This is what freedom is: the ability to enjoy and be exactly who you are without suppressing yourself in the form of judgment. A bird is a bird. A saguaro is a saguaro. A human is a human. Miguel is Miguel. You are you. Perfect.
From that point of view, change is different. If we try to change without first accepting who we are, we risk creating more false images of ourselves. But if we accept ourselves for who we are at this very moment, we change because we want to grow and evolve with life; love is no longer the condition for change, it is the starting point for change. This is the true meaning of unconditional love.CHAPTER 2
Understanding the Personal Dream and the Dream of the Planet
Our mind's main job is to dream—to perceive and project information onto a linear reality framed by matter when we are awake, and onto a nonlinear reality without a material frame when we are asleep or daydreaming. Our existence continually travels back and forth between these two types of dreams, or forms of perception.
The Personal Dream
First, there is your Personal Dream. No one else will ever know what it is like to live life through your point of view. I might know you for years, but I will never know what it feels like to be you. I cannot know what it feels like to be in your body. I will never know, for example, what coffee tastes like when you drink it; I can only know this from my point of view. I am alone. I was born alone, and I will die alone. There is no one else living in this body, and there is no one seeing life through my eyes. Your beliefs, and your beliefs alone, belong to you. You are the only one who is with you for your entire life. Imagine if you didn't like yourself. That would be a tough life, because there is no escaping yourself. Regardless of how much you may distract yourself, you can never escape your own point of view.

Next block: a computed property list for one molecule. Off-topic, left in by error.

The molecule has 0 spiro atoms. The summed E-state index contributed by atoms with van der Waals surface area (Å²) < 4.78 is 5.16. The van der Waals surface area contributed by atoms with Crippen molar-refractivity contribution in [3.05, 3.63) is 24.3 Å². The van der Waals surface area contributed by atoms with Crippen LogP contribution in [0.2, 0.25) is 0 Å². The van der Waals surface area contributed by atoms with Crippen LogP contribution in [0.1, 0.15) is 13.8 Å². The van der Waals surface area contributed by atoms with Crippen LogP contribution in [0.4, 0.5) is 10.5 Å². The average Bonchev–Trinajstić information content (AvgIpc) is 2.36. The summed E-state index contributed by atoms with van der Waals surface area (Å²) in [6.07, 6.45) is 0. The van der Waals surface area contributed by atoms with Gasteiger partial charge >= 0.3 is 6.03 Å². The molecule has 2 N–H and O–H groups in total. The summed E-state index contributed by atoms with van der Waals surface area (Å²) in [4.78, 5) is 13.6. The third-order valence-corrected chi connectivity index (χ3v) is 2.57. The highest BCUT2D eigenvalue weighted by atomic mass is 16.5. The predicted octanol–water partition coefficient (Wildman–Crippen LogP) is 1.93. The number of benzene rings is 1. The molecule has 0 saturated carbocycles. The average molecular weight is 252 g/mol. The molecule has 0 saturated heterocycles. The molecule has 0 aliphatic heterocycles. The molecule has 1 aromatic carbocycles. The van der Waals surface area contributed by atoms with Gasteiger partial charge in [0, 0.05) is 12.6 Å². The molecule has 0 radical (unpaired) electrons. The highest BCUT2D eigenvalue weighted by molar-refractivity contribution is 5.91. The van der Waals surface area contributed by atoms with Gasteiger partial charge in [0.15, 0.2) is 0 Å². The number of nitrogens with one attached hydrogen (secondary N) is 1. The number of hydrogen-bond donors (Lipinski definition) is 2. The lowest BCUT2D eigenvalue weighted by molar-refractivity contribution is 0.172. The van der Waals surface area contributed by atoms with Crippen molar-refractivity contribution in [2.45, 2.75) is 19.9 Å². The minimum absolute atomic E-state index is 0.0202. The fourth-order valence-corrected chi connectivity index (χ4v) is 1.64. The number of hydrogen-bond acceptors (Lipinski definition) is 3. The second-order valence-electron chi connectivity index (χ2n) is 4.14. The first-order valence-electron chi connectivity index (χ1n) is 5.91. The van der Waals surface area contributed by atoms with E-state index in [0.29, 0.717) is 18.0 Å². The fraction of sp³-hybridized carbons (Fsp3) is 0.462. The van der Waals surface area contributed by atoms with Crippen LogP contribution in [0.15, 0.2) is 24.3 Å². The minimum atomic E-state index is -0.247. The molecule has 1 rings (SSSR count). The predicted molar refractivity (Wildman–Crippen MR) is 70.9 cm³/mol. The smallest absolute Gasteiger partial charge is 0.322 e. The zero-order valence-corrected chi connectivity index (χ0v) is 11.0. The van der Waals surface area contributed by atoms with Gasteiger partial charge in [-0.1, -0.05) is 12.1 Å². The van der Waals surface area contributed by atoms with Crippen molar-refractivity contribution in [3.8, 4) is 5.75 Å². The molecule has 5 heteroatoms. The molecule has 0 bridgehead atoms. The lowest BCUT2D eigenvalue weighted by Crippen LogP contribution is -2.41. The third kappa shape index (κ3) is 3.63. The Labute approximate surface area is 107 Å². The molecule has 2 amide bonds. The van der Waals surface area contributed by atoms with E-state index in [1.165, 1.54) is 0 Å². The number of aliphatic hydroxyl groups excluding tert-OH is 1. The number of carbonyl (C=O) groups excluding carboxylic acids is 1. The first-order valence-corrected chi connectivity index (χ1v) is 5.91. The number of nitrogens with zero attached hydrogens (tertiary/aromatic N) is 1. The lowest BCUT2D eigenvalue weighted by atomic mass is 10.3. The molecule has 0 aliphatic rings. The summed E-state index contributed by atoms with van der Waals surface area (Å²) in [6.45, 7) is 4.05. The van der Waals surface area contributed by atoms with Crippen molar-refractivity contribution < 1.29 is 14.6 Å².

We have many different kinds of relationships in this life, and they last for different durations of time. There are people who have been in my life forever, like my mom and dad. And there are others who I hope will be in my life for a long time, like my wife and my children. Other people might come and go more quickly—friends, coworkers, acquaintances. But no matter what the case may be, eventually we will have to say goodbye someday as the moment to move on arrives.
You perceive and project your life and your dream. This dream is constructed through your thoughts and your experiences of being alive. You experience your dream through the nervous system in your body, through your eyes and ears, through your emotions, through your love. You are the only one who knows how wonderful it is to feel that pleasure of eating a meal you enjoy, of hugging or kissing someone, of simply being alive, through your own perception. This is your Personal Dream. You can make it the most beautiful paradise or the most perfect nightmare; it is all based on what you believe in, what you think, what you know.